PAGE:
Get a Job: Nobody Gets a Trophy, by Tyler Smith
Imagine being spit out into an economic recession with minimal skills and maximum entitlement. It wouldn’t take long for whatever confidence one might have to quickly fall away, and the fall would be hard. This is the primary hook of Dylan Kidd’s Get a Job, a shaggy dog comedy with social commentary aspirations. And, indeed, there is probably a good movie to be made from this premise – and, with a cast including Miles Teller, Anna Kendrick, Bryan Cranston, and countless other talented comedic actors, there probably should be – but Get a Job is most definitely not that movie. It too often falls into the trap of its protagonists; it asks the audience to focus on its intentions, but forgets to actually deliver the goods.
The story follows an ensemble of likable young college grads as they go out into the world in search of their dream jobs. They immediately get a rude awakening, as they realize that their “Everybody Gets a Trophy” upbringing hasn’t prepared them for the rejection and discouragement that the modern job market has to offer. Soon, any desire of achieving their dream is quickly brushed aside in favor of any job that will help pay the bills.
Our protagonist is Will (Miles Teller), a well-meaning videographer whose introduction into the corporate world is jarring and eye-opening, as his sloppy appearance and goofy attitude is quickly shut down by his boss. As he turns to his parents for money, he is shocked to learn that his father, Roger (Bryan Cranston), was recently laid off and is also looking for work. While the rest of the characters, including Will’s girlfriend (Anna Kendrick), struggle to find their place in the professional world, Will and Roger remain our primary focus. We see one character being brought in to the corporate world while the other is being callously kicked out of it. This juxtaposition leads to scenes that are truly heartbreaking, as we are reminded that a recession hits everybody, and there really isn’t such a thing as “job security” anymore.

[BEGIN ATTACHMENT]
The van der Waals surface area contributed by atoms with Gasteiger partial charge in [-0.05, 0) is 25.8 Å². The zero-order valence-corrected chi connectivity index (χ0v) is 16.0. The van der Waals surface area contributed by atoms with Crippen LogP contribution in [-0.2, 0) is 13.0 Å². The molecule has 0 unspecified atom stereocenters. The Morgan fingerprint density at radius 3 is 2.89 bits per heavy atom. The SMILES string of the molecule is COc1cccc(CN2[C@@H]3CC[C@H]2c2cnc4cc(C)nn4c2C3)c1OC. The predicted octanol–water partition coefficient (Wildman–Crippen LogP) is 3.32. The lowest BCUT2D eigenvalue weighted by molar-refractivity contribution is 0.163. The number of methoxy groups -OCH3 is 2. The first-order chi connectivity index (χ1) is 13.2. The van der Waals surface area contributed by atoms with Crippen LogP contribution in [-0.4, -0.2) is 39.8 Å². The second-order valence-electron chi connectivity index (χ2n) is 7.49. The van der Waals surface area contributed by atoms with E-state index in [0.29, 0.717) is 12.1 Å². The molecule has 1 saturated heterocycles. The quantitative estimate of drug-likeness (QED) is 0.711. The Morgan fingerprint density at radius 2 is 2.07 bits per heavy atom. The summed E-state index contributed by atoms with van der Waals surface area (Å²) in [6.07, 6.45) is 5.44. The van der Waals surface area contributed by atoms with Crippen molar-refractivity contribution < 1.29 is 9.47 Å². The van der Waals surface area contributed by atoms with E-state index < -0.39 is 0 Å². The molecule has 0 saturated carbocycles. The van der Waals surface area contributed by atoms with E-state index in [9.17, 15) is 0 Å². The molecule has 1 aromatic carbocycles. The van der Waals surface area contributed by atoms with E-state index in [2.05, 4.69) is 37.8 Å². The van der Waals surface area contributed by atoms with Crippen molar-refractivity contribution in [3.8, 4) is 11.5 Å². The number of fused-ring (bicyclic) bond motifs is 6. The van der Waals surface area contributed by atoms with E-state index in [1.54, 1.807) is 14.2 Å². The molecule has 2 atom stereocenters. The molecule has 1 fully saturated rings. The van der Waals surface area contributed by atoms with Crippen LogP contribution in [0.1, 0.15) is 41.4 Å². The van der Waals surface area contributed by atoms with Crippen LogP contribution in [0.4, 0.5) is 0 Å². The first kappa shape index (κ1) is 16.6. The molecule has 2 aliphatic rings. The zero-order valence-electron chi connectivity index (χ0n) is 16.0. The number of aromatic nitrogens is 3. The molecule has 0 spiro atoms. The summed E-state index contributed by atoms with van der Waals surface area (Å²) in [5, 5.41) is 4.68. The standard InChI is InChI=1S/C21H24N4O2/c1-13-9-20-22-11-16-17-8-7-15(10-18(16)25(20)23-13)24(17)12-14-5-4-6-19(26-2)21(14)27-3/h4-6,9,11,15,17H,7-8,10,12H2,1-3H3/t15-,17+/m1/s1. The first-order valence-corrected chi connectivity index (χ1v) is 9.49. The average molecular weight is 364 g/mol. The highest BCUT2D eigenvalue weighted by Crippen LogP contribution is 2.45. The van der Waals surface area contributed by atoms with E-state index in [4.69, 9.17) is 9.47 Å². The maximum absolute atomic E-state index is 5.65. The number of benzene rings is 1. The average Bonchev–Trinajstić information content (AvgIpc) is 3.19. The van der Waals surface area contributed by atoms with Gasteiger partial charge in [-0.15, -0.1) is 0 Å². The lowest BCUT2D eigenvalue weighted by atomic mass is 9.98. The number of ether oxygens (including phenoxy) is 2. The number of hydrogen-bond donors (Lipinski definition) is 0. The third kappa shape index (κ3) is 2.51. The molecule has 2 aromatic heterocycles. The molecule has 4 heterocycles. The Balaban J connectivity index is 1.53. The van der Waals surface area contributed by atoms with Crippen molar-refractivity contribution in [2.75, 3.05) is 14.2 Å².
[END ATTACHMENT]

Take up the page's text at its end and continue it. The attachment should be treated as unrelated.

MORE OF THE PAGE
Unfortunately, the film seems a bit schizophrenic, as though it is at war with itself. For a while it appears to explore and condemn the bratty entitlement of its main characters, but then quickly shifts and seems to celebrate the carefree lifestyle that led to it. It’s like a father who insists we clean our room one moment, but then lets us have a beer the next, lest we think he’s not cool.
The performers do what they can to bring these two tones together into one coherent idea, but it never quite works. Miles Teller, ever charming and detached, seems to lean more towards the serious commentary side, while other actors like Christopher Mintz-Plasse and Alison Brie almost exist in another dimension. Only Bryan Cranston seems able to complement the silly with the sad, creating a character whose goofy behavior covers a deep desperation. Were the film to take its cues from Cranston’s performance, it could be both comedically and emotionally effective.
In the end, though, Get a Job is a waste of resources. An interesting director (the man behind Roger Dodger), an extremely talented cast, and a solid premise all seem to be pushed aside in favor of a completely middle-of-the-road raunchy comedy, filled with bong smoke and strip clubs. This could be acceptable, if it is made clear that this is the behavior that the characters will need to leave behind if they’re going to attempt to live in an adult world. However, the film can’t decide where its heart really lies; is it trying to vilify perpetual adolescence or glamorize it? Either decision would have made Get a Job a better film. As it stands now, the film takes on the less-desirable traits of its main character; on the precipice of adulthood, but not wanting to let go of its childish desires. It is perfectly fine for a character to lack a definitive point of view, but for a film to lack one is unsatisfying and unacceptable.